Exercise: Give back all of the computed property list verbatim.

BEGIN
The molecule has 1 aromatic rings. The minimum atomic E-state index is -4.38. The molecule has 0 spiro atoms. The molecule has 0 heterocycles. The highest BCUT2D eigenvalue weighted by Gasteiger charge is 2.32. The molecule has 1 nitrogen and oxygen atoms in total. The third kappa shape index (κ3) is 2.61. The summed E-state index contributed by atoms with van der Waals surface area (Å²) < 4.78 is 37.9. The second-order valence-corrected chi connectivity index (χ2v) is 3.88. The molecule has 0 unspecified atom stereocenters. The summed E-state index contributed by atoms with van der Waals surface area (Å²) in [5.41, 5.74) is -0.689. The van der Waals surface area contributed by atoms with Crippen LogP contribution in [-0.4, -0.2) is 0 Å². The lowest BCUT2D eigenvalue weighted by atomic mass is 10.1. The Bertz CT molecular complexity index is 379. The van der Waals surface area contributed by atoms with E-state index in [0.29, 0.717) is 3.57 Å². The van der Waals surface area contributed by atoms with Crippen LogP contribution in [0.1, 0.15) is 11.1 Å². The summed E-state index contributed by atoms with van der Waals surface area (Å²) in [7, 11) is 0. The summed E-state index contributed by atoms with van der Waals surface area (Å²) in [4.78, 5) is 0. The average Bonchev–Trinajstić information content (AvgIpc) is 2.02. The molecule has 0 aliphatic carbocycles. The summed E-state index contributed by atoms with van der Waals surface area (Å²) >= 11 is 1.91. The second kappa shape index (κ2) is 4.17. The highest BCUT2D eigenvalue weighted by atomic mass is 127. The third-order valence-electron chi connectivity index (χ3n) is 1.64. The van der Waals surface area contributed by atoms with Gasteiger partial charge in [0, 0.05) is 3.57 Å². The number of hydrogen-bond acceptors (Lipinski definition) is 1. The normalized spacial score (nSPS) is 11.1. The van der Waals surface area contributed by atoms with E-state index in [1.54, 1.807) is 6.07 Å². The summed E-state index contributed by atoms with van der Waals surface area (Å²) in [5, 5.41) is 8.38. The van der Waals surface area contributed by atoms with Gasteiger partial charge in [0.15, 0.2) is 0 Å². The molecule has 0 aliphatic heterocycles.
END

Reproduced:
The molecule has 1 aromatic rings. The minimum atomic E-state index is -4.38. The molecule has 0 spiro atoms. The molecule has 0 heterocycles. The highest BCUT2D eigenvalue weighted by Gasteiger charge is 2.32. The molecule has 1 nitrogen and oxygen atoms in total. The third kappa shape index (κ3) is 2.61. The summed E-state index contributed by atoms with van der Waals surface area (Å²) < 4.78 is 37.9. The second-order valence-corrected chi connectivity index (χ2v) is 3.88. The molecule has 0 unspecified atom stereocenters. The summed E-state index contributed by atoms with van der Waals surface area (Å²) in [5.41, 5.74) is -0.689. The van der Waals surface area contributed by atoms with Crippen LogP contribution in [-0.4, -0.2) is 0 Å². The lowest BCUT2D eigenvalue weighted by atomic mass is 10.1. The Bertz CT molecular complexity index is 379. The van der Waals surface area contributed by atoms with E-state index in [0.29, 0.717) is 3.57 Å². The van der Waals surface area contributed by atoms with Crippen LogP contribution in [0.1, 0.15) is 11.1 Å². The summed E-state index contributed by atoms with van der Waals surface area (Å²) in [7, 11) is 0. The summed E-state index contributed by atoms with van der Waals surface area (Å²) in [4.78, 5) is 0. The average Bonchev–Trinajstić information content (AvgIpc) is 2.02. The molecule has 0 aliphatic carbocycles. The summed E-state index contributed by atoms with van der Waals surface area (Å²) >= 11 is 1.91. The second kappa shape index (κ2) is 4.17. The highest BCUT2D eigenvalue weighted by atomic mass is 127. The third-order valence-electron chi connectivity index (χ3n) is 1.64. The van der Waals surface area contributed by atoms with Gasteiger partial charge in [0, 0.05) is 3.57 Å². The number of hydrogen-bond acceptors (Lipinski definition) is 1. The normalized spacial score (nSPS) is 11.1. The van der Waals surface area contributed by atoms with E-state index in [1.54, 1.807) is 6.07 Å². The summed E-state index contributed by atoms with van der Waals surface area (Å²) in [5, 5.41) is 8.38. The van der Waals surface area contributed by atoms with Gasteiger partial charge in [0.15, 0.2) is 0 Å². The molecule has 0 aliphatic heterocycles.